范純武。〈民初儒學的宗教化：段正元與道德學社的個案研究〉。《民俗曲藝》172 (2011.6): 161-203。
Fan Chun-wu. “The Religious Development of Confucianism in Early Republican
: A Case Study of Duan Zhengyuan and the Daode Xueshe.” Journal of Chinese Ritual, Theatre and Folklore 172 (2011.6): 161-203. China
The turbulent political and social setting at the end of Qing dynasty and the beginning of the Republican era provided religion an opportunity for further development. Early Republican China can be viewed as another peak for religious development, in which the most prominent phenomenon is the extreme prosperity of redemptive societies. Whether in terms of the number of groups, the social power that each group had, or the effects they exerted on the society, the importance of these religious movements was unprecedented in Chinese religious history. However, this aspect has long been neglected by historians, with today’s historiography too often overemphasizing new cultural history, history of mentalities, etc., with the study of popular religions remaining a minor stream within the vast flow of historical and social studies. This demands further exploration.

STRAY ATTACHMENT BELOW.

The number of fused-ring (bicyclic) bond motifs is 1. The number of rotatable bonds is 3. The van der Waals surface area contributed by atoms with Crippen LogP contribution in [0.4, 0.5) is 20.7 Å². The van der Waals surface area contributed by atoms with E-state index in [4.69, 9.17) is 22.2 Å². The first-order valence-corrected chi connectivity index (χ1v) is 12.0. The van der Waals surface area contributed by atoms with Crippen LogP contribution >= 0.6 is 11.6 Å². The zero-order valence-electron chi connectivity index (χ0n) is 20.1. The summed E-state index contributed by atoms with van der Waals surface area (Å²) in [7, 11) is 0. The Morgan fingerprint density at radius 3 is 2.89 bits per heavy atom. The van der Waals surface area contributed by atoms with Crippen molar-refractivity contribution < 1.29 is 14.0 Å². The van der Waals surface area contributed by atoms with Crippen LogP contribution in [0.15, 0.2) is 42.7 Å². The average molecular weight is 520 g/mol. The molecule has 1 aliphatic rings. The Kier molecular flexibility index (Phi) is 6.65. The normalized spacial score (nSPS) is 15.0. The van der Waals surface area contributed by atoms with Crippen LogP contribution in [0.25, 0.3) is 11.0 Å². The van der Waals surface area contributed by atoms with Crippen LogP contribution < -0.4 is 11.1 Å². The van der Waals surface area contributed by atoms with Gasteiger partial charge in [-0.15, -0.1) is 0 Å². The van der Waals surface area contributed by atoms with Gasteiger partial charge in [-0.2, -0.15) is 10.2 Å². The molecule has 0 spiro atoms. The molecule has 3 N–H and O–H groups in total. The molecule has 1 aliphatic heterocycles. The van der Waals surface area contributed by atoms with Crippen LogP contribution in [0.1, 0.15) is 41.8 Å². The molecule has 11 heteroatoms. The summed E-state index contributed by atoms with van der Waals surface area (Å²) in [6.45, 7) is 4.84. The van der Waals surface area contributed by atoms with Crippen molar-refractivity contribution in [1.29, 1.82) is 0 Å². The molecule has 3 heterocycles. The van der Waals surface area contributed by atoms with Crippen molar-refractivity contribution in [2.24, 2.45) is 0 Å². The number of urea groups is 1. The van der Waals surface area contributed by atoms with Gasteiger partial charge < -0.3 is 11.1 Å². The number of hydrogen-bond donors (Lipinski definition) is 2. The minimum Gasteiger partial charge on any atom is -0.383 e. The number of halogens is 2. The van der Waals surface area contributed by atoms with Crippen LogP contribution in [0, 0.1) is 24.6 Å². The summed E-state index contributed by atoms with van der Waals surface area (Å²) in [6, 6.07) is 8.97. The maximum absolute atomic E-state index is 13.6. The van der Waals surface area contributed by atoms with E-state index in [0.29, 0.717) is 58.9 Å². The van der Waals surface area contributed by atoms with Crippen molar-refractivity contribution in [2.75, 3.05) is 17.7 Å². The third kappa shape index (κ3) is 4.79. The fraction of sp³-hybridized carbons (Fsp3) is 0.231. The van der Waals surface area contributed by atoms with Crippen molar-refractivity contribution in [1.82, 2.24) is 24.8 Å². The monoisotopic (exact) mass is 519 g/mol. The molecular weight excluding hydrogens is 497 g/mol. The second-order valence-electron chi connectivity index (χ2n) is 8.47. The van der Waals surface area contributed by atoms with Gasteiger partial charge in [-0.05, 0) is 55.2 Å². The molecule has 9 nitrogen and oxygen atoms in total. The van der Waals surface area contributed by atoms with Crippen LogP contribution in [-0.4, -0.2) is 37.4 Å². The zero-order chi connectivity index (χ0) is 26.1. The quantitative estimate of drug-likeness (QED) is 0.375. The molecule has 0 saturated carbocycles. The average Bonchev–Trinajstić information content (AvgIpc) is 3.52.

Sakai Tadao has noted the intimate relation between the flourishing religious movements at the beginning of Republican China and the backlash of moralism, especially the promotion of the traditional moral codes. This study shows how Duan Zhengyuan (1864-1940), a moral reformist from
Wenyuan County ( ), founded the Renlun daodehui (Society of Ethics and Morality), whose creed was to promote moral codes and maintain humanism. In 1916, the Daode xueshe (Moral Studies Society) was founded in Sichuan . The creeds of this society were to promote Confucian philosophy, practice humanism, promote world equality, and ensure world peace. These goals were widely accepted by the military, political, and social spheres. Moreover, the Wanguo daodedui (Universal Morality Society), founded in 1918, also worked on social didacticism, free educational institutions, etc., gaining the support of the people in northern Beijing . This essay intends to further explore these organizations and to tease out their creeds, practices, and implications, using discussions on Duan Zhengyuan and the Daode xueshe as a starting point to better understand the historical development of Confucianism in modern China . China